HOT SHOT 16- VARY THE WEIGHT OF YOUR LINES
I am really thrilled to get back to blogging again, it’s been a busy summer for me-I recently took part in a plein air painting Competition in London called “Pintar Rapido”- I happened to win the First Prize, you can read about it HERE ! I have also been painting in York, that was a wonderful experience-you can read my blogposts about it by clicking HERE. I have also been illustrating two children’s books which I’ll let you know about once they are published!
Hope you have kept your sketching going?
This HOT SHOT is all about the one thing we all use while sketching-THE LINE!! The line for the sketcher is the most powerful tool! If the lines can speak, the sketch will have a great IMPACT!
But this HOT SHOT is not only about LINES but also about VARYING THE WEIGHT OF YOUR LINES!
I really can’t wait to keep rambling on, but if you missed my last HOT SHOT you can click HERE, it was all about WHAT TO EMPHASIZE in your sketches.
HOT SHOT 16
While sketching, the weight of each line you use, matters. If you love using lines, it’s always great to vary the weights of the lines, always keeping in mind that the heavier lines depict weight and the lighter lines more of direction and structure. The whole purpose of lines can be a language on its own and your ability to use them to communicate what you see and also what you want people to see is really important in The sketch inspiration!
The first video is an introduction about what the main demonstration is all about.
Now this is the main demo below, where I add the heavier lines at strategic places to bring the sketch to life!
It was in my first year at Yaba College of Technology that I discovered this technique. We had just started a course called, ‘General Drawing’. We were not allowed to shade our drawings for the first term. Everything we drew had to be just in simple lines, no more no less, just lines.
It looked like a simple way of drawing, it was quite new to me but after a few assignments and tasks, I noticed how boring it was. I loved to draw but I love shading even more. Just drawing with lines didn’t hold much interest for me.
The first time we had a review of our works. Our tutor, Pius Egiolahmen, was looking through all the drawings during a lesson one day and he highlighted one of the drawings by my class mate, by the name Robert, He said to us all, “Take a look a Robert’s drawings, what do you notice?” We all took a hard long look and the conclusion we derived from the whole process was that Robert was able to draw a simple pack of chairs with the most interesting lines, the secret of the drawing was that he varied the weights of the lines where it mattered and it brought out the most beautiful line drawing of chairs.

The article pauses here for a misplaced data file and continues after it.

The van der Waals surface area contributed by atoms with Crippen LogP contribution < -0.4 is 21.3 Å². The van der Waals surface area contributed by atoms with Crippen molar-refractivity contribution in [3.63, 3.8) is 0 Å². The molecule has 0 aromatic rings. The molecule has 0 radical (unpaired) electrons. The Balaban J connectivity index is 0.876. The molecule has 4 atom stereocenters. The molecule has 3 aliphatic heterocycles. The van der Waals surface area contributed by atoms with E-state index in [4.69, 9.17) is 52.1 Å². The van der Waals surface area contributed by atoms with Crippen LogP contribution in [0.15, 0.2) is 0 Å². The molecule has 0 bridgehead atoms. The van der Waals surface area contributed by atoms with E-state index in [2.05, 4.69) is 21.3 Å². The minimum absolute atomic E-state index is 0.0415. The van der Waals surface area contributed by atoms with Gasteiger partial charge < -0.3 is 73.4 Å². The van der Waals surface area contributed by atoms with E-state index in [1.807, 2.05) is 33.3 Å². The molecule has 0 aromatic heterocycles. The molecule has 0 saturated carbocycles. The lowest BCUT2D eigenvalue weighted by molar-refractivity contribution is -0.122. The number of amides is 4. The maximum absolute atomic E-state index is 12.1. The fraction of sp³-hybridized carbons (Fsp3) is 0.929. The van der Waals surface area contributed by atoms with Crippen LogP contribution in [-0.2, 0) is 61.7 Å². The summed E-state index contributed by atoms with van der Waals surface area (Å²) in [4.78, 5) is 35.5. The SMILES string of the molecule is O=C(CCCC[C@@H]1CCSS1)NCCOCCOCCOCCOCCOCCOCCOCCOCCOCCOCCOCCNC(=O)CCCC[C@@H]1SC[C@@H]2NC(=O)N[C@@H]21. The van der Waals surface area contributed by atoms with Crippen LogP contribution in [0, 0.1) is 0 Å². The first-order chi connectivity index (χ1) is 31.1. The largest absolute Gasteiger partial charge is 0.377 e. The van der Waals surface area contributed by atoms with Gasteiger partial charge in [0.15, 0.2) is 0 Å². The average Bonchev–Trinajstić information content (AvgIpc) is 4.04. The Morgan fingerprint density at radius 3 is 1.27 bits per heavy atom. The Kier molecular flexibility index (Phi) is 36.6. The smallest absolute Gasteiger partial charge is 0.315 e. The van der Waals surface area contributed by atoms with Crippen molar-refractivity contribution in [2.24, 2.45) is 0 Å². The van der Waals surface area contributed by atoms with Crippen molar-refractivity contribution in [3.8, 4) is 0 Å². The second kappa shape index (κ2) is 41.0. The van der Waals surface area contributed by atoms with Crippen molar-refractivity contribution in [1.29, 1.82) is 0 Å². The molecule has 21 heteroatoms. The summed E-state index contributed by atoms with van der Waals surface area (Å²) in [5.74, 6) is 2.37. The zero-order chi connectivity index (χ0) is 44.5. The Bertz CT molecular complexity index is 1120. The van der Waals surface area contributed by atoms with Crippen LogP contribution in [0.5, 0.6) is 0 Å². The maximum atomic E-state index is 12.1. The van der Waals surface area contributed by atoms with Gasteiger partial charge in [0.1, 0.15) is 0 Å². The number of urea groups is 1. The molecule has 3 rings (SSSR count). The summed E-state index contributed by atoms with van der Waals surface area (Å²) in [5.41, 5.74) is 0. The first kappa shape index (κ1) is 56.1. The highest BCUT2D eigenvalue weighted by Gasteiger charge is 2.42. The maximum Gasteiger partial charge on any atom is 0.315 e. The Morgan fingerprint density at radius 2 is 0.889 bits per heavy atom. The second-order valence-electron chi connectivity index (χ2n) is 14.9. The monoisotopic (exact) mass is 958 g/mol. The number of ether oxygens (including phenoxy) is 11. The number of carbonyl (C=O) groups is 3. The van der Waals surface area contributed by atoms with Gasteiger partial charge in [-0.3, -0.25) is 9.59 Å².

Now, ever since that day my line drawings changed forever!
Its not just about making some thick and some thin. But if you do them with purpose and meaning, making sure that you are trying to depict exactly what you see, then the result is always striking and far more convincing! If you look at many of the drawings of the masters, you’ll see this concept being used. Always be on the look out!
|Its not just about making some thick and some thin. But if you do them with purpose and meaning, making sure that you are trying to depict exactly what you see, then the result is always striking and far more convincing!|
The first reason why a line should carry more weight is because it is carrying weight, the weight of whatever is pushing it down or on top of it. For instance if you are sketching someone sitting down and you could see their butt from behind on a stool. The line that falls in between the butt and the stool is bound to be thicker (heavier) and it can’t be the same as the lines that show the curve of the butt. See sketch below.
The second reason is, if something is facing the light, the line nearest to the light can’t be heavy because the light automatically diffuses the line but line that is in the shade would be heavy and darker, and invariably carry more weight. See sketch below
The third reason is when there is contact between two objects. I feel when two objects make contact there is a bit of friction and energy in that contact. I believe the lines where the contact takes place, cannot be the same as where the contact didn’t take place.
There are are many other reasons but its all for the “hawk-eyed” and diligent observer to discover!
Once the discovery is made, it should be applied!
I love lines, I love what they do! I love the fact that you can tell a story with a few lines. But isn’t it boring if a story was told with the same voice tone…….now that would be flat! But if the story teller went high with their voice when needed and low during melancholy periods and back to normal when the story continued at a steady pace. It would be pleasing to the ear and it would keep the listener at full attention.
I hope you get the gist of this and hope you can give it a go! It’s left to each individual artist to discover what works for them!
This has worked and still works for me I hope it will work for you!
If you have enjoyed this post, please share, like, post, just everything to get the word out there and lets share the Sketch Inspiration to the world!!!!
Tagged with: A4 moleskine Sketchbook • Adebanji Alade • ball point pen • drawing tips • graphite • how to draw • how to sketch • lines • Pius Egiolahmen • sketching tips • sketching tutorials • still life • tips on sketching • Tombow dual wash pen • urban sketching • varying weights of lines • Yaba College of Technology
Like this post? Subscribe to my RSS feed and get loads more!